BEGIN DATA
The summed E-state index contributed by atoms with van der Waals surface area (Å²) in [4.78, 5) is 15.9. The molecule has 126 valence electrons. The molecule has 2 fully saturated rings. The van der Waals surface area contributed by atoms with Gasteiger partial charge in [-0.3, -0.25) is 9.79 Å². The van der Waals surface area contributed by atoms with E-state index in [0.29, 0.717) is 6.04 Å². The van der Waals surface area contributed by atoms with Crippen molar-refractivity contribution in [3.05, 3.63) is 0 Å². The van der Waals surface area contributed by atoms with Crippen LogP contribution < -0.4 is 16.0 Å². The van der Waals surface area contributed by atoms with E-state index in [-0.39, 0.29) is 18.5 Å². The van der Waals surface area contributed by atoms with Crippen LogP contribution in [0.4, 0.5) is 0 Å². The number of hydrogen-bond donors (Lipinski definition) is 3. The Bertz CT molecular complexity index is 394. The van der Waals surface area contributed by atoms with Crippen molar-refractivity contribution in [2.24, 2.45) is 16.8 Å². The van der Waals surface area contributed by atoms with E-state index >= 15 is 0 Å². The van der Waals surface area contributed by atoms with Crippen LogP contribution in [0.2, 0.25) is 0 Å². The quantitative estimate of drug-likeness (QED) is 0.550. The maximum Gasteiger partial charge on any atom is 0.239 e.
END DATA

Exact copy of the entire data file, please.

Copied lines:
The summed E-state index contributed by atoms with van der Waals surface area (Å²) in [4.78, 5) is 15.9. The molecule has 126 valence electrons. The molecule has 2 fully saturated rings. The van der Waals surface area contributed by atoms with Gasteiger partial charge in [-0.3, -0.25) is 9.79 Å². The van der Waals surface area contributed by atoms with E-state index in [0.29, 0.717) is 6.04 Å². The van der Waals surface area contributed by atoms with Crippen molar-refractivity contribution in [3.05, 3.63) is 0 Å². The van der Waals surface area contributed by atoms with Crippen LogP contribution < -0.4 is 16.0 Å². The van der Waals surface area contributed by atoms with E-state index in [-0.39, 0.29) is 18.5 Å². The van der Waals surface area contributed by atoms with Crippen LogP contribution in [0.4, 0.5) is 0 Å². The number of hydrogen-bond donors (Lipinski definition) is 3. The Bertz CT molecular complexity index is 394. The van der Waals surface area contributed by atoms with Crippen molar-refractivity contribution in [2.24, 2.45) is 16.8 Å². The van der Waals surface area contributed by atoms with E-state index >= 15 is 0 Å². The van der Waals surface area contributed by atoms with Crippen LogP contribution in [0.2, 0.25) is 0 Å². The quantitative estimate of drug-likeness (QED) is 0.550. The maximum Gasteiger partial charge on any atom is 0.239 e.